Putin is the real winner from the World Cup in Russia
Thursday 05/July/2018 - 11:18 AM
THE World Cup is gearing up to be more difficult to predict than expected. As we head into the quarterfinals، only three of the eight remaining teams are currently ranked in the top 10 of FIFA’s rankings — surprisingly including Russia. But one thing’s for certain: Vladimir Putin is the real winner of the Cup. In a speech to his country’s police force earlier in the year، Mr Putin said Russia must “ensure maximum security for players and fans”. “The way this event goes and our country’s image will directly depend on your smooth، skilful work،” he said. In the lead-up to the event، many commentators noted that the choice of host country would serve to normalise Russia and the Kremlin — and hopefully lead people to cast a blind eye on its tumultuous decade of poor politics. “Putin needed the World Cup mainly for domestic purposes، and I think it will serve him well in that sense،” Moscow-based political analyst Dmitry Oreshkin told the Associated Press in early June. “The World Cup takes his approval rating up، because most people like watching football. Albeit a short-lived one، it will nonetheless be a distraction from the post-Soviet reality.” Writing in Spectator earlier this year، British journalist Owen Matthews said hosting the 2018 World Cup offered Vladimir Putin a chance to show off Russia’s “new-found greatness” and “continued membership of the civilised world”.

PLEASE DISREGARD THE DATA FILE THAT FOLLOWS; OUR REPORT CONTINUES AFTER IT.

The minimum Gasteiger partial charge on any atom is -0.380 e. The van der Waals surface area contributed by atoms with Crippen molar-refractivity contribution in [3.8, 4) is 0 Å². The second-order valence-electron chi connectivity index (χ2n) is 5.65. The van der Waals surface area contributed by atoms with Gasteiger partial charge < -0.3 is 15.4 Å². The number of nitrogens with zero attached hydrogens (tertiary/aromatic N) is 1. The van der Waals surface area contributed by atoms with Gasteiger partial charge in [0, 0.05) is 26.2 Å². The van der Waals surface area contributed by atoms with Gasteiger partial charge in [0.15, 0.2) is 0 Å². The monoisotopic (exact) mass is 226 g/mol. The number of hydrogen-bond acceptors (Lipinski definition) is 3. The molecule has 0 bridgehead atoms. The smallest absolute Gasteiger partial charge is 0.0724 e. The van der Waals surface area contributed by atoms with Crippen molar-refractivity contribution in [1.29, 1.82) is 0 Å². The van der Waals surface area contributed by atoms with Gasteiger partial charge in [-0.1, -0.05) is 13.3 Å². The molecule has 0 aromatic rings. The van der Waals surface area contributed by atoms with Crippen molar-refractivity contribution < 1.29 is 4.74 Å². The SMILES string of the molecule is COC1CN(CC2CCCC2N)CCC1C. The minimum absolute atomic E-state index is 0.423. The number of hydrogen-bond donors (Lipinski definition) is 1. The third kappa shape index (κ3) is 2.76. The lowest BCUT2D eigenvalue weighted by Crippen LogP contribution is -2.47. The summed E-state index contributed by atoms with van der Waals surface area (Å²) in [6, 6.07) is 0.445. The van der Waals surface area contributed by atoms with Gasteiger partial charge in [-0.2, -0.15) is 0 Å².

“For what Putin yearns for، above all، is respect، a place at the table of great nations، and recognition from the world that Russia is no longer a poor، dysfunctional collapsed empire but once again a superpower،” he writes. In other words، being chosen to host the World Cup validates Russia — and Mr Putin’s authoritarian regimen. Matthews described the World Cup as “the Kremlin’s big chance for attempting to re-set the world’s bad opinion of Russia”. So with the quarter-finals about to get underway، how has the World Cup affected Russia as a state? Former US ambassador to the Organisation for Security and co-operation in Europe، Daniel Baer، described Moscow’s role in the World Cup as “another of Putin’s vanity projects”، arguing it allowed the Russian leader to distract the world from his country’s economic hardships and socially repressive policies. His main task in his third term has been improving Russia’s reputation on the world stage، and he will use his success in hosting the World Cup to pursue further goals. “As the non-stop coverage of the World Cup comes to a close، Putin will find himself once again basking in the afterglow and looking for new opportunities to exercise Russian power globally،” Baer wrote in Foreign Policyearlier this week. We’re already seeing evidence of this. A Kremlin spokesman recently confirmed the Russian leader will likely meet Donald Trump in private during their upcoming summit in Helsinki. No notes، no official records، no witnesses.The big question on everybody’s mind is the threat Moscow potentially holds over the US President، amid ongoing evidence of extensive ties between Moscow and the Trump family، which may have influenced the result of the 2016 election campaign. Like Mr Trump’s Singapore summit — which some experts argued served to validate Kim Jong-un’s brutal dictatorship — there is now a question over whether Mr Trump’s secret meeting with Mr Putin will have a similar effect. As Baer notes، Mr Trump is more than likely to hail the meeting as a success، regardless of how it actually pans out in private، because — as Mr Putin is well aware — “Trump’s first concern will be not being seen as a loser”. A win for the Russian leader appears to be foolproof. Yet Russia’s hosting status does not change the list of deeds tied to the country over the past decade. Inside sport، there was its notorious state-sponsored doping program، which involved swapping urine samples through a hole in the wall of the anti-doping laboratory at the 2014 Sochi Games. Outside of sport، there is a long list of misdeeds that compromised Russia’s reputation on the world stage: the annexation of Crimea; the conclusion by investigators that Malaysia Airlines Flight 17 was shot down by the Russian military in 2014 and expelling 755 US diplomats in response to the US approving sanctions against Russia last year. Add to that list: attempting to tamper with the 2016 US election and interfering with the western democratic process; intervening in the Syrian civil war in favour of President Bashar al-Assad; the poisoning of a former Russian spy in the UK، for which the Kremlin was blamed; and human rights abuses against its own citizens، particularly the LGBT community. Why are these things relevant? Because the World Cup has allowed the Russian leader to distract the world from this long list of atrocities — which Moscow has consistently and continues to deny responsibility for. Billions of people have tuned in around the world to watch the event taking place. Whether it was worth the moral price is another question altogether.